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ChIP sonication using a cup horn - (Sep/06/2005 )

I have problems sonicating chromatin for ChIP (foaming issues, DNA does not get small enough). I am using a Branson 450 with a microtip. I decided to try a cup horn (101-147-048) as it has been recommended (on this forum and by misonix) for sonicating chromatin for ChIP.
branson cup horns

I have never used a cup horn before and I was wandering if anyone could give me some tips on how to use these.

- what tubes should I use : eppendorf or 15mL Falcon ?
- how close should the tubes be to the surface of the horn ? (within a half-inch but without touching it...)
- Misonix states that the shearing may be more efficient if the tubes can be placed at a 30-45 angle... true?

I guess I will have to optimize the other sonication parameters such as amplitude (power), time, volume, etc.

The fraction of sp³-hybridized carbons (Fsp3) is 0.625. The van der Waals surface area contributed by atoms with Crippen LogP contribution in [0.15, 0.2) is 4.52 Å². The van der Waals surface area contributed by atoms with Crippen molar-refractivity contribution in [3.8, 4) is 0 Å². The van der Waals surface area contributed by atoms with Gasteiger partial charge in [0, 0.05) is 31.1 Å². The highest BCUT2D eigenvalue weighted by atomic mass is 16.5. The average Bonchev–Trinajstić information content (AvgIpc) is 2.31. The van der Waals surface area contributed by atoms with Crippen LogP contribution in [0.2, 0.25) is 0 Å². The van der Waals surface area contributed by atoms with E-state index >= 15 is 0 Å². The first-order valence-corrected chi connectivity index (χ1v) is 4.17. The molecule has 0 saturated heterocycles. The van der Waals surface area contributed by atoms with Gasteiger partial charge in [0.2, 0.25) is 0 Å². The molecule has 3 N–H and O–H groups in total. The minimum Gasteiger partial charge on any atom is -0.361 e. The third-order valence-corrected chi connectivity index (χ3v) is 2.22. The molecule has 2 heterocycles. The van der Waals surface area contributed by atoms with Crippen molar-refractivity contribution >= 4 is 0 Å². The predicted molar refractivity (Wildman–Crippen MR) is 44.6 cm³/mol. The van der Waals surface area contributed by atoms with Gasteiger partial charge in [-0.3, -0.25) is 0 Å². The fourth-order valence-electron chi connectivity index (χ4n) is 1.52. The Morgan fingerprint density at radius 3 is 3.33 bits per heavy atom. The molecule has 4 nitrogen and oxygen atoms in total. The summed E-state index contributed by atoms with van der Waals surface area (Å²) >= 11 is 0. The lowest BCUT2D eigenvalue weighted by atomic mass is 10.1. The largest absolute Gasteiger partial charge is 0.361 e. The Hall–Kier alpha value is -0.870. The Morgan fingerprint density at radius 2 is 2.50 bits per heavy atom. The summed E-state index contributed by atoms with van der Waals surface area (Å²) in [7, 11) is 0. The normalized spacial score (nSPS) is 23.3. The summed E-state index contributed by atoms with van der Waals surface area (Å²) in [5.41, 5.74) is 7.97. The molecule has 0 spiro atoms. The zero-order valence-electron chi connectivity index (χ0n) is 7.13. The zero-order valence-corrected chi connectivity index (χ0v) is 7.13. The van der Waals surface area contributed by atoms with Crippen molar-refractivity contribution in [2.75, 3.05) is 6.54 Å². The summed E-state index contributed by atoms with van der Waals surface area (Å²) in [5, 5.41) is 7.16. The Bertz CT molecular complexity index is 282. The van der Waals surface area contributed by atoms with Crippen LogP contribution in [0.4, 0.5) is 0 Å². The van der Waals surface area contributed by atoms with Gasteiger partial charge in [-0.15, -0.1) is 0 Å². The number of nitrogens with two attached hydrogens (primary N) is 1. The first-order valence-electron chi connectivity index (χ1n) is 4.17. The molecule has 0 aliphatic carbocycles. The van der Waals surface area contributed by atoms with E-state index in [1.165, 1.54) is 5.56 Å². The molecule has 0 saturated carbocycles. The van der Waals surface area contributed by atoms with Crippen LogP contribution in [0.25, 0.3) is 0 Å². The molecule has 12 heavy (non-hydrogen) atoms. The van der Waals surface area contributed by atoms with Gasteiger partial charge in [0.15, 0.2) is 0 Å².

Any help would be greatly appreciated. Thanks!



I may have the answer to all your problems! This is a mail that must draw all your attention... laugh.gif

Diagenode is proposing a truly innovative system of sonication called Bioruptor which is perfectly adapted for a number of applications in molecular and cellular biology where an optimal reproducibility is of major concern.

With the Bioruptor, it is now possible to sonicate samples in sealed tubes (Eppendorf or Falcon 15 or 50ml), without introducing a probe into the sample as traditional sonication methods require. This enables the avoidance of tedious manipulations but also the prevention of any contamination between the samples.

The Bioruptor is perfectly adapted for the ChIP assay where optimal fractionation of DNA is required. Up to 12 tubes can be sonicated in parallel and 200 to 500 bp DNA fragments are obtained in minutes (minimal sonication volume: 5 microliters).

The system is widely used in key reference labs for ChIP assay in Japan, Europe and now in North America.

We would be very pleased to propose you a two-week trial of the system in your laboratory, in order for you to test the Bioruptor perfectly.

More information can be accessed via our web page at the following address:

Looking forward to hearing from you soon.

Sincerely yours,

Simon Thiry